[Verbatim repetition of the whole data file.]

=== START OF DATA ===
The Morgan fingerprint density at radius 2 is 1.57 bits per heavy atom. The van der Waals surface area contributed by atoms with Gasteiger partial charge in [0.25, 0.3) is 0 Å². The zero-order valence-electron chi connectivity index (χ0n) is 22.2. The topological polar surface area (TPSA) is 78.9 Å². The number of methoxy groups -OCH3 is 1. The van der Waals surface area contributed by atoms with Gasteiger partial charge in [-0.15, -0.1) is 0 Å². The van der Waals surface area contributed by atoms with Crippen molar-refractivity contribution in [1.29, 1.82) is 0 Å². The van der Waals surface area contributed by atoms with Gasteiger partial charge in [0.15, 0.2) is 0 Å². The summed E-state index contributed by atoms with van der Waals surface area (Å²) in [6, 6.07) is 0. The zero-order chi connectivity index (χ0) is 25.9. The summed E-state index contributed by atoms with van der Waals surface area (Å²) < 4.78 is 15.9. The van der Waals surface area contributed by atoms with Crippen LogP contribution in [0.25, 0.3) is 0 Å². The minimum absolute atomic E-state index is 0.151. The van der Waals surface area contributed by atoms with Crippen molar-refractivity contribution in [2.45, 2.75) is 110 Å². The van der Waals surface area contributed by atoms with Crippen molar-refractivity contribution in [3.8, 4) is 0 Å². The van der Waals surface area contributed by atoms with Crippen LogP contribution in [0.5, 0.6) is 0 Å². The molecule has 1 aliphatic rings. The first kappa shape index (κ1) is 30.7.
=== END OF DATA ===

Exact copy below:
The Morgan fingerprint density at radius 2 is 1.57 bits per heavy atom. The van der Waals surface area contributed by atoms with Gasteiger partial charge in [0.25, 0.3) is 0 Å². The zero-order valence-electron chi connectivity index (χ0n) is 22.2. The topological polar surface area (TPSA) is 78.9 Å². The number of methoxy groups -OCH3 is 1. The van der Waals surface area contributed by atoms with Gasteiger partial charge in [-0.15, -0.1) is 0 Å². The van der Waals surface area contributed by atoms with Crippen molar-refractivity contribution in [1.29, 1.82) is 0 Å². The van der Waals surface area contributed by atoms with Gasteiger partial charge in [0.15, 0.2) is 0 Å². The summed E-state index contributed by atoms with van der Waals surface area (Å²) in [6, 6.07) is 0. The zero-order chi connectivity index (χ0) is 25.9. The summed E-state index contributed by atoms with van der Waals surface area (Å²) < 4.78 is 15.9. The van der Waals surface area contributed by atoms with Crippen LogP contribution in [0.25, 0.3) is 0 Å². The minimum absolute atomic E-state index is 0.151. The van der Waals surface area contributed by atoms with Crippen molar-refractivity contribution in [2.45, 2.75) is 110 Å². The van der Waals surface area contributed by atoms with Crippen molar-refractivity contribution in [3.8, 4) is 0 Å². The van der Waals surface area contributed by atoms with Crippen LogP contribution in [0.5, 0.6) is 0 Å². The molecule has 1 aliphatic rings. The first kappa shape index (κ1) is 30.7.